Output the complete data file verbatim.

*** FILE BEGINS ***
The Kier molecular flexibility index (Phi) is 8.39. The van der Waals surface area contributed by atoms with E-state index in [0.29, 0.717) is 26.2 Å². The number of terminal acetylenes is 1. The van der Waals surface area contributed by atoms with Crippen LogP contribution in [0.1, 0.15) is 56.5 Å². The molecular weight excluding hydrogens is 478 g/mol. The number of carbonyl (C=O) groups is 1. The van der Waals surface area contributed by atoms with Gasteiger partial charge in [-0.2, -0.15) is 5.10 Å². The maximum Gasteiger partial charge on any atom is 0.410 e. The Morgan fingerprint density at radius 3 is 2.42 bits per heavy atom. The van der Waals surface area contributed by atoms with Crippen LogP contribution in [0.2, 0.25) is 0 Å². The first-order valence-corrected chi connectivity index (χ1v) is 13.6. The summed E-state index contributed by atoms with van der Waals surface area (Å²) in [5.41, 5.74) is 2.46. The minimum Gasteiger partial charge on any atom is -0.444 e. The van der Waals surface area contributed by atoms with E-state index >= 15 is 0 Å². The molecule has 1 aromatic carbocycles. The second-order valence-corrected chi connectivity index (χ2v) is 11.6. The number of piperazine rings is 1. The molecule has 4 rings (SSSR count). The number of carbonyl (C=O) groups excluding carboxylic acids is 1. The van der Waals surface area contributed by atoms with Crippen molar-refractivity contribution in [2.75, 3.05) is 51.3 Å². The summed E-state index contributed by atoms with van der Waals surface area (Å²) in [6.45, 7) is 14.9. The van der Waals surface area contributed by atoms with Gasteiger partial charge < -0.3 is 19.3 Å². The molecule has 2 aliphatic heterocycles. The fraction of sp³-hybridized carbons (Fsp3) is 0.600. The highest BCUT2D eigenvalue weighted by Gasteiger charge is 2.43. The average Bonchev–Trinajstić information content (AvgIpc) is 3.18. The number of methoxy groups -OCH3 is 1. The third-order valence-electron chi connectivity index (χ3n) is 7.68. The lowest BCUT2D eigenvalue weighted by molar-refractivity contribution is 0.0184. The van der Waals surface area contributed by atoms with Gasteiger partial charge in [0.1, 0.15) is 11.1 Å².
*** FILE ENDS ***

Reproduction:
The Kier molecular flexibility index (Phi) is 8.39. The van der Waals surface area contributed by atoms with E-state index in [0.29, 0.717) is 26.2 Å². The number of terminal acetylenes is 1. The van der Waals surface area contributed by atoms with Crippen LogP contribution in [0.1, 0.15) is 56.5 Å². The molecular weight excluding hydrogens is 478 g/mol. The number of carbonyl (C=O) groups is 1. The van der Waals surface area contributed by atoms with Gasteiger partial charge in [-0.2, -0.15) is 5.10 Å². The maximum Gasteiger partial charge on any atom is 0.410 e. The Morgan fingerprint density at radius 3 is 2.42 bits per heavy atom. The van der Waals surface area contributed by atoms with Crippen LogP contribution in [0.2, 0.25) is 0 Å². The first-order valence-corrected chi connectivity index (χ1v) is 13.6. The summed E-state index contributed by atoms with van der Waals surface area (Å²) in [5.41, 5.74) is 2.46. The minimum Gasteiger partial charge on any atom is -0.444 e. The van der Waals surface area contributed by atoms with E-state index >= 15 is 0 Å². The molecule has 1 aromatic carbocycles. The second-order valence-corrected chi connectivity index (χ2v) is 11.6. The number of piperazine rings is 1. The molecule has 4 rings (SSSR count). The number of carbonyl (C=O) groups excluding carboxylic acids is 1. The van der Waals surface area contributed by atoms with Crippen molar-refractivity contribution in [2.75, 3.05) is 51.3 Å². The summed E-state index contributed by atoms with van der Waals surface area (Å²) in [6.45, 7) is 14.9. The van der Waals surface area contributed by atoms with Gasteiger partial charge < -0.3 is 19.3 Å². The molecule has 2 aliphatic heterocycles. The fraction of sp³-hybridized carbons (Fsp3) is 0.600. The highest BCUT2D eigenvalue weighted by Gasteiger charge is 2.43. The average Bonchev–Trinajstić information content (AvgIpc) is 3.18. The number of methoxy groups -OCH3 is 1. The third-order valence-electron chi connectivity index (χ3n) is 7.68. The lowest BCUT2D eigenvalue weighted by molar-refractivity contribution is 0.0184. The van der Waals surface area contributed by atoms with Gasteiger partial charge in [0.1, 0.15) is 11.1 Å².